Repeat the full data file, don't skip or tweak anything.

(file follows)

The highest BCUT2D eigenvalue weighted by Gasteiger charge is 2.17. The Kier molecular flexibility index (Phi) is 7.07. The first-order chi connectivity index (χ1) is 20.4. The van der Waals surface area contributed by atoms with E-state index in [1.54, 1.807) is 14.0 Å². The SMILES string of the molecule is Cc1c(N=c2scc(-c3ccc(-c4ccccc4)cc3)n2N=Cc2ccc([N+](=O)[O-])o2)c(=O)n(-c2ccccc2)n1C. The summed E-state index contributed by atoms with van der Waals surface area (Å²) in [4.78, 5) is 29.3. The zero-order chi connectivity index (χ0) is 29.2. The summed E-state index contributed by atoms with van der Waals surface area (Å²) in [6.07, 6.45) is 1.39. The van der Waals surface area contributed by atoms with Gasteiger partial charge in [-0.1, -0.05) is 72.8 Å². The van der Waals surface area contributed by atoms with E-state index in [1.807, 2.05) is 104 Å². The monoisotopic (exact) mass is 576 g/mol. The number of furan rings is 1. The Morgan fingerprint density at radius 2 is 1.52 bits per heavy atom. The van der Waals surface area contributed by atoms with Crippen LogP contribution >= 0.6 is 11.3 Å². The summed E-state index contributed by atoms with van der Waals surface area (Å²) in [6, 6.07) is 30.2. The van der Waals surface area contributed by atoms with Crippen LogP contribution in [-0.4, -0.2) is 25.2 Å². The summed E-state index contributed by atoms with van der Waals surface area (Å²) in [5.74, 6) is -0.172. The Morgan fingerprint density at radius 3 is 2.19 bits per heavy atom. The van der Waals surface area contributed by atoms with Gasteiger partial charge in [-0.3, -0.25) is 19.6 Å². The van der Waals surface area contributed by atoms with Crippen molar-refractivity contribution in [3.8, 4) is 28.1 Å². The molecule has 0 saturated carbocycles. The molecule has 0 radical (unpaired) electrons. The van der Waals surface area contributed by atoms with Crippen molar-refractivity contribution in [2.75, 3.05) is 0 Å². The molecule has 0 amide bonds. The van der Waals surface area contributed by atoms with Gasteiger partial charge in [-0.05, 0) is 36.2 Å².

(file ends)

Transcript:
The highest BCUT2D eigenvalue weighted by Gasteiger charge is 2.17. The Kier molecular flexibility index (Phi) is 7.07. The first-order chi connectivity index (χ1) is 20.4. The van der Waals surface area contributed by atoms with E-state index in [1.54, 1.807) is 14.0 Å². The SMILES string of the molecule is Cc1c(N=c2scc(-c3ccc(-c4ccccc4)cc3)n2N=Cc2ccc([N+](=O)[O-])o2)c(=O)n(-c2ccccc2)n1C. The summed E-state index contributed by atoms with van der Waals surface area (Å²) in [4.78, 5) is 29.3. The zero-order chi connectivity index (χ0) is 29.2. The summed E-state index contributed by atoms with van der Waals surface area (Å²) in [6.07, 6.45) is 1.39. The van der Waals surface area contributed by atoms with Gasteiger partial charge in [-0.1, -0.05) is 72.8 Å². The van der Waals surface area contributed by atoms with E-state index in [1.807, 2.05) is 104 Å². The monoisotopic (exact) mass is 576 g/mol. The number of furan rings is 1. The Morgan fingerprint density at radius 2 is 1.52 bits per heavy atom. The van der Waals surface area contributed by atoms with Crippen LogP contribution >= 0.6 is 11.3 Å². The summed E-state index contributed by atoms with van der Waals surface area (Å²) in [6, 6.07) is 30.2. The van der Waals surface area contributed by atoms with Crippen LogP contribution in [-0.4, -0.2) is 25.2 Å². The summed E-state index contributed by atoms with van der Waals surface area (Å²) in [5.74, 6) is -0.172. The Morgan fingerprint density at radius 3 is 2.19 bits per heavy atom. The van der Waals surface area contributed by atoms with Gasteiger partial charge in [-0.3, -0.25) is 19.6 Å². The van der Waals surface area contributed by atoms with Crippen molar-refractivity contribution in [3.8, 4) is 28.1 Å². The molecule has 0 saturated carbocycles. The molecule has 0 radical (unpaired) electrons. The van der Waals surface area contributed by atoms with Crippen molar-refractivity contribution in [2.75, 3.05) is 0 Å². The molecule has 0 amide bonds. The van der Waals surface area contributed by atoms with Gasteiger partial charge in [-0.05, 0) is 36.2 Å².